Example , Where I lice has Humidity , and corrodes parts og my guitars like it was feeding time .
I have a Fend Strat from 2007 which I use when I want something different to play and 1 day i ppicked it up and the middle pickup selection was dead ... I spayed the Deoxit D5 in/on it , let it sit for a few minutes , worked the switch back and forth a bunch of times, and low and behold ...It worked and stills works perfectly to this day ...
Sometimes simple is all that's needed. That's part of :"trouble shooting" 1st step 1st. Eval and proceed if need be .

I think you need to keep in mind ,every guitar is different . Eval it ,as it stands alone to what you want from it and if it get you to that place ...

I that's not possible (maybe all things are equal between them) 1 option is to keep them both . Although I understand that can be done for everybody ....

If your looking at it as an electrical problem . Either take it to a tech to have each component of the system eval'd , then repair or replace any parts that maybe faulty ....
If you can do it yourself ... you save time and $$$

Swapping out the complete harness can be a good thing . But first make sure , that's where it issue is .
There are other parts of the loop that can effect what is happening . \Of course if that's what you want to do ,that's all good , but I'd make sure that's where the problem is 1st. If it's not , you'll end up with the same problem and less $$$ .
 

ARandall

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Every guitar is different, as well as the pickups being different and the electronics. All 3 interact. Even with 2 identical spec guitars they will behave differently as the way each guitar sustains and sounds will change the way the volume control changes the tone/output as it is adjusted.
You can change electrics to make the pot taper similar/same.......but thats still not going to in any way guarantee that the tonal shift as you roll up/down will be comparable.

In short, you will need to accept that you have individual instruments, and that they can never be identical, and therefore love them for what they are.
Or keep on buying and selling until you fluke a match.
 

trapland

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I guarantee it is the potentiometers. They may have different values and probably different tapers as well. I love it when a guitar cleans up anywhere in the middle range and gets quiet near the bottom.

The only way to make both guitars the same is to replace all the pots with new ones that you got from a premium source that will measure them and verify they are all the same type. Your guitars still won’t sound identical, but the volumes will behave the same.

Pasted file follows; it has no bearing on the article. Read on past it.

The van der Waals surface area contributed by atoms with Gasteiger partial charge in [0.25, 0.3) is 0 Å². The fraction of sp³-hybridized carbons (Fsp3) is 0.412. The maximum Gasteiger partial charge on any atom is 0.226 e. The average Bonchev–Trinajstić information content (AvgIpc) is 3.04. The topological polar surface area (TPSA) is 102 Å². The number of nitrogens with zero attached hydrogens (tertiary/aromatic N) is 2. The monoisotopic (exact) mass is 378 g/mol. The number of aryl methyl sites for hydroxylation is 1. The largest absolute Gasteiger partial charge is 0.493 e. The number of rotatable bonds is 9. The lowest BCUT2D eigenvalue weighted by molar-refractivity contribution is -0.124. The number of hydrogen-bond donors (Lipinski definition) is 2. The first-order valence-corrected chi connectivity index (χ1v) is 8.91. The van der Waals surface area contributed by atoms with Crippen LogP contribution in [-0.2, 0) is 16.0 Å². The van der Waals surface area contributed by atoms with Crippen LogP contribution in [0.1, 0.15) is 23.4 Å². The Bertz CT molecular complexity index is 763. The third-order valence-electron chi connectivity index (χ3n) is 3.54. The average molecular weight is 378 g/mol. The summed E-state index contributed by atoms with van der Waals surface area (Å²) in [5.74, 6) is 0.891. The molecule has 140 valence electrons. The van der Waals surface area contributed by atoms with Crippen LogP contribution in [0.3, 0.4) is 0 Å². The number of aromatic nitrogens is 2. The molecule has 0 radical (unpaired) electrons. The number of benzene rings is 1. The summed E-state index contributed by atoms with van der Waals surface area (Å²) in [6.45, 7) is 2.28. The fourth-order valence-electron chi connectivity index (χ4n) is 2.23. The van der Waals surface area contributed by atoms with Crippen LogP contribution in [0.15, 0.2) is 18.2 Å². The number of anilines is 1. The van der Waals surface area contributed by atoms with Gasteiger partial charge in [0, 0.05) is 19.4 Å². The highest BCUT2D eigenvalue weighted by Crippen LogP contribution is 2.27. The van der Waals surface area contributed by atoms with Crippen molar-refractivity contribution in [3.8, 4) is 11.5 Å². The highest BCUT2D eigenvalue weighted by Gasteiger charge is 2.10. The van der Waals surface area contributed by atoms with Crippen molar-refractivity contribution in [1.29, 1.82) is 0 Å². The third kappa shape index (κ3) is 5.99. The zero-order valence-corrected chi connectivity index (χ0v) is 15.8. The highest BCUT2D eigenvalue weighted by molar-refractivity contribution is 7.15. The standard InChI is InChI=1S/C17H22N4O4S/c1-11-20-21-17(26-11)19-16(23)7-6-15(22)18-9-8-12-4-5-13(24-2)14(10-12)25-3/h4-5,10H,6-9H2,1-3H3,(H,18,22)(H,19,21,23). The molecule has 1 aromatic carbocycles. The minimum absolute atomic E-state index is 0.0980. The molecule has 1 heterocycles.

Personally, I love the taper of the Gibson Historic pots from 2014-2016 and found a place that let me measure them so I know what I’m getting. I solder well so it’s easier and cheaper for me. Most high end harness builders will do all that work and solder it up for you too.
 

freebyrd 69

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I guarantee it is the potentiometers. They may have different values and probably different tapers as well. I love it when a guitar cleans up anywhere in the middle range and gets quiet near the bottom.

The only way to make both guitars the same is to replace all the pots with new ones that you got from a premium source that will measure them and verify they are all the same type. Your guitars still won’t sound identical, but the volumes will behave the same.

Personally, I love the taper of the Gibson Historic pots from 2014-2016 and found a place that let me measure them so I know what I’m getting. I solder well so it’s easier and cheaper for me. Most high end harness builders will do all that work and solder it up for you too.
And it's trapland for the win! With the problem you are describing, he is absolutely right. If it's strictly a volume problem, then it could lie within the setup/pickups on the individual guitars, but in my experience, about 7 or 8 out of 10 Gibson's are good from a taper standpoint. That's in the Harness. RS guitar works, or some of the others mentioned will get you a nice even sweep. I'd try that first.